January 11, 2012

Notching up fellowship awareness

At the beginning of the school year, senior Alex Raul was in an ideal position to apply for a Fulbright fellowship to teach English in Spain. As a Spanish and Educational Studies double major, her skill set matched the program well, and she started thinking about the application process well in advance of the deadline. Not all Knox students, although they may be qualified, are as well-prepared.

“I think we can do more to bring stuff to the attention of students at an opportune moment than we have in the past,” Dean Lawrence Breitborde said. “You can put off looking for information, but you can’t go back and re-enroll in courses you should’ve taken.”

As a first step towards disseminating information about national graduate fellowships, Dean Breitborde and Associate Dean Lori Haslem are hosting a series of informational lunches beginning this week for juniors who could potentially be strong applicants, spurred on by discussions with senior staff and President Teresa Amott.

“We thought, let’s just have these conversations and just make sure that people know that there are these kinds of opportunities,” Breitborde said.

Although Knox has become well-known for turning out Fulbright scholars over the past few years, applicants for other national graduate fellowships, such as the Rhodes, Marshall, Javits and National Science Foundation (NSF), have ranged from few to nonexistent. The culprit, according to Breitborde, is not a lack of qualified students but rather a lack of knowledge that such fellowships exist.

A proven record of success plays an important role in a fellowship’s appeal. This year, Knox had 17 applicants to the Fulbright program, a number that would have been unthinkable 10 years ago.

“There were maybe two applicants [back then], if that,” Breitborde said. “We’ve had increased interest in [Fulbrights] partly because Knox students have done so well. The other ones like NSFs and so on … we have to notch up student awareness of them.”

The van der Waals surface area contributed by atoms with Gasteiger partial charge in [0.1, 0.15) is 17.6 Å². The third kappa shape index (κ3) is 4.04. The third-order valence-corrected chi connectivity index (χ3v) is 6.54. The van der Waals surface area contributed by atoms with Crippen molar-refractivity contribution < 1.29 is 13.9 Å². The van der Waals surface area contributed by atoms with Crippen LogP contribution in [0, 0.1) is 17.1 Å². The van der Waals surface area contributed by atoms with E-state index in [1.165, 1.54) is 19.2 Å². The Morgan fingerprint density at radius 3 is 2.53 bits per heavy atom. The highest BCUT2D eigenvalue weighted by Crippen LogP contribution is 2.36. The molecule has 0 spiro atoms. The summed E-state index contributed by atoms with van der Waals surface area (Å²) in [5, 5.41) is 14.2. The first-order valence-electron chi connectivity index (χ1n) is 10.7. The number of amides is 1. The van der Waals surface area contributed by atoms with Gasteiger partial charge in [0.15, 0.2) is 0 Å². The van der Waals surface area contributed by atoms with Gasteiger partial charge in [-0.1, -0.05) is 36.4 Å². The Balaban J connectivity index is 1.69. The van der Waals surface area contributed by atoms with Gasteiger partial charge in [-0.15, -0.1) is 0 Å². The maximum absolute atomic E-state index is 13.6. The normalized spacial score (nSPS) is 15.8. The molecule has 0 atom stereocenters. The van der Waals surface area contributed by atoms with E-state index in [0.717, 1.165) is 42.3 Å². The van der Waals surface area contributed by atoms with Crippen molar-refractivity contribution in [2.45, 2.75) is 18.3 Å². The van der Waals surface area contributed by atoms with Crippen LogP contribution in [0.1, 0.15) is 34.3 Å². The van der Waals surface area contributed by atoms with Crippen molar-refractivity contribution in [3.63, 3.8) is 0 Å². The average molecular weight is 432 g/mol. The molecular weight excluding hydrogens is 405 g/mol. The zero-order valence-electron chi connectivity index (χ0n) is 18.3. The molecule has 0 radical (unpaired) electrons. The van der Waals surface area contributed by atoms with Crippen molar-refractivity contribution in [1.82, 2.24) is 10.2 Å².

In the past, many students interested in such fellowships have had to discover them on their own and then seek out the appropriate advisor on campus, often with deadlines fast approaching. Initiatives like lunches for juniors, however, would enable the college itself to share information with students early enough to help them plan accordingly.

“For some of these fellowships, it’s very late to start thinking about them sometimes even during the summer before your senior year,” Breitborde said. “We think that Knox students could become even more competitive if they started thinking about these earlier.”

Senior Michael Kaminski, who applied for an NSF fellowship in mathematics, cited the importance of thinking about fellowships well in advance. He first heard about the fellowship while participating in an NSF-funded Research Experience for Undergraduates (REU) during the summer between his sophomore and junior years.

“My REU mentor suggested the program to me,” Kaminski said. “And then professors here kept bringing it up and saying, ‘You should apply for this.’”

If Kaminski’s application is successful, he will receive $30,000 a year for three years in addition to a $10,500 “cost of education allowance” for tuition, professional development and other needs, according to the program’s website. Predictably, the fellowships are extremely competitive. In order to have an edge, students like Kaminski need to be able to tell a story.

“A lot of Knox students have all sorts of research experience by the time they get to be seniors, but there are different kinds of … experiences,” Breitborde said. “You want to see a narrative, a logical sequence. You’ll be a stronger applicant.”

National fellowships for which Knox has traditionally not had many applicants, such as NSF fellowships, may also be more difficult to obtain. The Fulbright program is inherently different than many other graduate fellowships in that it is not necessarily attached to a degree program, leading to a larger pool of potential applicants. Many students, such as Raul, instead use it to solidify interests.

“Right now, I’m doing my student teaching at the elementary level, but I’ve been thinking about bilingual education,” she said. “I thought Fulbright would be a good chance to improve my Spanish and also get a look at what the school system is like in Spain.”

Regardless of whether students want to go to graduate school right away or wait a few years, fellowship support is often available if students can position themselves well and build their qualifications throughout their college career. Breitborde hopes that, as a result of the lunches, more students will make individual appointments to discuss how to better prepare for applying for fellowships.

“That’ll be some kind of indication to see if it worked,” he said. “I think this is a first step in a work in progress.”

Anna Meier

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